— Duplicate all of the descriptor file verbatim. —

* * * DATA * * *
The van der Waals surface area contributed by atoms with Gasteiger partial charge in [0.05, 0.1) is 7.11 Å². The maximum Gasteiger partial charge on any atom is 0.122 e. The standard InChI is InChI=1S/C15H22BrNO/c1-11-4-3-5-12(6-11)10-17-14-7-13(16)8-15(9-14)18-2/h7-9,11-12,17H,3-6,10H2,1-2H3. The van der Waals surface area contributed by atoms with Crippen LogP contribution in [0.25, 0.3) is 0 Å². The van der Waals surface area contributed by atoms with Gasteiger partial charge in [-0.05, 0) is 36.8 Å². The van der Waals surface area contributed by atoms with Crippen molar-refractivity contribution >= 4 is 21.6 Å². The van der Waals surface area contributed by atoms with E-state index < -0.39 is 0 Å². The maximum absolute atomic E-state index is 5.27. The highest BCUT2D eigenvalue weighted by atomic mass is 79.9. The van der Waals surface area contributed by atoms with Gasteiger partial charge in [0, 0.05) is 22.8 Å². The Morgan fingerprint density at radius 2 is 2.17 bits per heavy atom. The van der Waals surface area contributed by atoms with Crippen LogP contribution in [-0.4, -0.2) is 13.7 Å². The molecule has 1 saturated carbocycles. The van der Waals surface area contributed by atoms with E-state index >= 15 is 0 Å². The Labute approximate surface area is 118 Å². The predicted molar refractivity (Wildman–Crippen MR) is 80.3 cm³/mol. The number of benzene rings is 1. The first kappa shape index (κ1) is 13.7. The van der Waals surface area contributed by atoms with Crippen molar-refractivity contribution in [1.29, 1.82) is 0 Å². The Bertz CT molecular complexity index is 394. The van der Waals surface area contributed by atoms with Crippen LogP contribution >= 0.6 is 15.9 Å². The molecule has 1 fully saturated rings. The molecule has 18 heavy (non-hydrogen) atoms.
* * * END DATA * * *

The van der Waals surface area contributed by atoms with Gasteiger partial charge in [0.05, 0.1) is 7.11 Å². The maximum Gasteiger partial charge on any atom is 0.122 e. The standard InChI is InChI=1S/C15H22BrNO/c1-11-4-3-5-12(6-11)10-17-14-7-13(16)8-15(9-14)18-2/h7-9,11-12,17H,3-6,10H2,1-2H3. The van der Waals surface area contributed by atoms with Crippen LogP contribution in [0.25, 0.3) is 0 Å². The van der Waals surface area contributed by atoms with Gasteiger partial charge in [-0.05, 0) is 36.8 Å². The van der Waals surface area contributed by atoms with Crippen molar-refractivity contribution >= 4 is 21.6 Å². The van der Waals surface area contributed by atoms with E-state index < -0.39 is 0 Å². The maximum absolute atomic E-state index is 5.27. The highest BCUT2D eigenvalue weighted by atomic mass is 79.9. The van der Waals surface area contributed by atoms with Gasteiger partial charge in [0, 0.05) is 22.8 Å². The Morgan fingerprint density at radius 2 is 2.17 bits per heavy atom. The van der Waals surface area contributed by atoms with Crippen LogP contribution in [-0.4, -0.2) is 13.7 Å². The molecule has 1 saturated carbocycles. The van der Waals surface area contributed by atoms with E-state index >= 15 is 0 Å². The Labute approximate surface area is 118 Å². The predicted molar refractivity (Wildman–Crippen MR) is 80.3 cm³/mol. The number of benzene rings is 1. The first kappa shape index (κ1) is 13.7. The van der Waals surface area contributed by atoms with Crippen molar-refractivity contribution in [1.29, 1.82) is 0 Å². The Bertz CT molecular complexity index is 394. The van der Waals surface area contributed by atoms with Crippen LogP contribution >= 0.6 is 15.9 Å². The molecule has 1 fully saturated rings. The molecule has 18 heavy (non-hydrogen) atoms.